Farm Tour is this weekend.  Saturday and Sunday from 2p.m. to 6p.m.  Tumbling Shoals Farm is on the tour, but there are many more farms.  For more information, check out the Blue Ridge Women in Agriculture website: http://brwia.org/node/479.  We hope to see you out this weekend.

 

Posted 7/27/2010 6:14am by Shiloh Avery.

Shiloh weedeating potatoes

The Tumbling Shoals Valley is quite the paragon of peaceful rural beauty.  As a working farm, though, we feel obligated to disturb that peace.  Knee deep in a sea of green, the early sun still reflected in the morning humidity, a pristine picture with the mute button pressed.  But the aggressive whine of weedeater destruction cuts through the peaceful image as we burn through the weeds that hide the potato hills.  Or the ear plug inducing roar of the tractor pulling a tiller through the soil before it gets too hot to sit on that black seat.  All this raucous farming stuff!  All this, so we can eat.

Posted 7/12/2010 8:31pm by Shiloh Avery.

parasitized hornworm

When I was in college, my friend Kevin and I went to the fair where we happened upon this psychic who had offered Kevin a free consultation at some point.  I went along and she gave me one too.  I can’t remember if she read my palm or did those little tarot card things, but I remember she kept talking about my need for balance.  I would try to throw her for a loop with some crazy question like, “will there be lots of bugs in my future diet?” and she would tell me again and again, “the most important thing for you is to have balance.”  I must have told her my birthday and she figured since my horoscope sign was a scale and all…but the funny thing is, all these years later I understand this better than she did.  Well, actually there are two funny things.  The first one, which really is funny, is that Jason’s Appalachian Trail name (I guess you have to be there) was “balance.”  I guess I took here literally because I just up and married balance.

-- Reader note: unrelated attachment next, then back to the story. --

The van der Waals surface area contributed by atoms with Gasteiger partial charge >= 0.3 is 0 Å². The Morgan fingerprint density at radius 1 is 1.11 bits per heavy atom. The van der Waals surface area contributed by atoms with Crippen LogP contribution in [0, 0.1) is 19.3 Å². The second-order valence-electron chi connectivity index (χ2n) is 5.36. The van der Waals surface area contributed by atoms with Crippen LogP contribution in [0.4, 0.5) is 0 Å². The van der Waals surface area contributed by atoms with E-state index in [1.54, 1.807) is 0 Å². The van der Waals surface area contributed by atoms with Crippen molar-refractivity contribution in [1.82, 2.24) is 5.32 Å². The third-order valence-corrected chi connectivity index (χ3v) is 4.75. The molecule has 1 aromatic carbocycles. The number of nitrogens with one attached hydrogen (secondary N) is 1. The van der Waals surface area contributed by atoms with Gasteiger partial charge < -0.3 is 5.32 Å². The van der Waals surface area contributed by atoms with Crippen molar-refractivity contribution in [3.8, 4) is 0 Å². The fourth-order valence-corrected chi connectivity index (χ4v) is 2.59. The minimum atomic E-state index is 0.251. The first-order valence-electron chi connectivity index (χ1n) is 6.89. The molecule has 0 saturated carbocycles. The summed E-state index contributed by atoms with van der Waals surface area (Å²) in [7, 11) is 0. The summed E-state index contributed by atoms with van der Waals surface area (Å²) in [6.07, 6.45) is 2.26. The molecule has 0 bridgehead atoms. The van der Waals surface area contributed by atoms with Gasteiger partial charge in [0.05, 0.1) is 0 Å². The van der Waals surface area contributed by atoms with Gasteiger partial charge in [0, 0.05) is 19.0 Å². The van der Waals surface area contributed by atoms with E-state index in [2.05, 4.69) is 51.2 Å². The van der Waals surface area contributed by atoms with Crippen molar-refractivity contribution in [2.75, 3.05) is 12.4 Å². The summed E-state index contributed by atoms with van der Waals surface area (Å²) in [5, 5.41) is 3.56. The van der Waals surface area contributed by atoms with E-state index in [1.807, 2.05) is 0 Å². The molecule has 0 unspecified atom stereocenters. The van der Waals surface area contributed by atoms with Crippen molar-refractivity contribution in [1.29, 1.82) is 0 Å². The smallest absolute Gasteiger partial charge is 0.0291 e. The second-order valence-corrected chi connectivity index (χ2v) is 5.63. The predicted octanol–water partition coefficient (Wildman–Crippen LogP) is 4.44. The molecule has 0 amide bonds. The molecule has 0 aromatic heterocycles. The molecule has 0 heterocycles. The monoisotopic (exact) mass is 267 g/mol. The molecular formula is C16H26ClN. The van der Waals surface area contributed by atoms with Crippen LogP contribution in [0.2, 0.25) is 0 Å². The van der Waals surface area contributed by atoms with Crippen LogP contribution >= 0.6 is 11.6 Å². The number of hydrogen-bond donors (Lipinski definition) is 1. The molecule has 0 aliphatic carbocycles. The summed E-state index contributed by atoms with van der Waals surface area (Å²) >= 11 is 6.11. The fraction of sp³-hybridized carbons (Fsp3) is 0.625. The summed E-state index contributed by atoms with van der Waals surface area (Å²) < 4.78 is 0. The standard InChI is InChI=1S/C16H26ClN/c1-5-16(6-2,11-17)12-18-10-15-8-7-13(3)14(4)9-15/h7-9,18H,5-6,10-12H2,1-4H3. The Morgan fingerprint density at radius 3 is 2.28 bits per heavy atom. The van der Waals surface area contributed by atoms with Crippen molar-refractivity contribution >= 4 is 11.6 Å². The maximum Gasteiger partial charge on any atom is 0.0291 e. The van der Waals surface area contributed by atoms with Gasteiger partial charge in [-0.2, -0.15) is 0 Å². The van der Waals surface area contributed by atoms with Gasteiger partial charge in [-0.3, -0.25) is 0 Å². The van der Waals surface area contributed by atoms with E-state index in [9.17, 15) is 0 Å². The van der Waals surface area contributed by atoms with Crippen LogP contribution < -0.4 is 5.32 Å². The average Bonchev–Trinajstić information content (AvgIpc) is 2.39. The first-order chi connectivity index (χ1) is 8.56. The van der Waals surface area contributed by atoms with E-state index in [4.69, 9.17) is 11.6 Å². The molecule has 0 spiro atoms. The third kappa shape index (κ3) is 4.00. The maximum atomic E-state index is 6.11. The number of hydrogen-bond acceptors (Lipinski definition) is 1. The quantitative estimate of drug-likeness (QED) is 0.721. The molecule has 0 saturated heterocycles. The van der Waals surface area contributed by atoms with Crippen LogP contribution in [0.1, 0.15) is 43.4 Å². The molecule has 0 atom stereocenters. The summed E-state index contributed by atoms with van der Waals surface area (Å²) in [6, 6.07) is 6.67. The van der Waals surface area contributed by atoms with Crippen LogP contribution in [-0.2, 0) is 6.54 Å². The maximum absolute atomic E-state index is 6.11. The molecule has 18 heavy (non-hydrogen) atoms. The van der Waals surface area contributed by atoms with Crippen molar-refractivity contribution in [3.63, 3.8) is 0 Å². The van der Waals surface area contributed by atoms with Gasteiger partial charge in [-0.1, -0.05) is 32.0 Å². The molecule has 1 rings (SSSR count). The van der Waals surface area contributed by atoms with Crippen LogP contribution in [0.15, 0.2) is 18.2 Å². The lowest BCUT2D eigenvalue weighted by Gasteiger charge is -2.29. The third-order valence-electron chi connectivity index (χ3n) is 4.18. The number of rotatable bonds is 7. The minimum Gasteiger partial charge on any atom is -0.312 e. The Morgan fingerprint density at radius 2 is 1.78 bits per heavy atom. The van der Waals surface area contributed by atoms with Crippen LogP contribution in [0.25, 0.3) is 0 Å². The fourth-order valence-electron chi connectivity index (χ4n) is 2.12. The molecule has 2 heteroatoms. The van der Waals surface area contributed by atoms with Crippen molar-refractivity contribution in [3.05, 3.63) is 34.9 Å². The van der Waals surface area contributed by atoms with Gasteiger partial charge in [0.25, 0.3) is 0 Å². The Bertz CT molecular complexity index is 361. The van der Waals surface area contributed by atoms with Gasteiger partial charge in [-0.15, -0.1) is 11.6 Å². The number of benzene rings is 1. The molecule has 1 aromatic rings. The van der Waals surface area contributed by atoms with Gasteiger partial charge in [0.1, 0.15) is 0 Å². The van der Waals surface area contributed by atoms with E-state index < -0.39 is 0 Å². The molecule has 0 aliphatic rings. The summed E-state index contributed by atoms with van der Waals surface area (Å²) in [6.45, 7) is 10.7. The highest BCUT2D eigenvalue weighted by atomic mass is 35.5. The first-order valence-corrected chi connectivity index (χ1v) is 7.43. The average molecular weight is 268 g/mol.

But what I understand now is how important balance is here on the farm.  It is a key component of the organic system, and takes years to fully develop.  But as we strive to build that balance, we’re seeing nature slowly adjust right before our eyes.  The first year we farmed here I frequently found tomato hornworms munching on our tomato plants.  Last year, fewer hornworms (and fewer tomatoes!), but they were still munching on our tomato plants.  This year, we have yet to find a tomato hornworm not parasitized by the native braconid wasp.  The wasp lays its eggs on the hornworm which pupate and feed on the inside the hornworm then hatch out of those little white tubes.  No more hornworm.  Cool huh?  All we did was to manage the farm as a whole organic system, building a welcoming environment for the good bugs to balance out the bad bugs.  “If you build it, they will come.”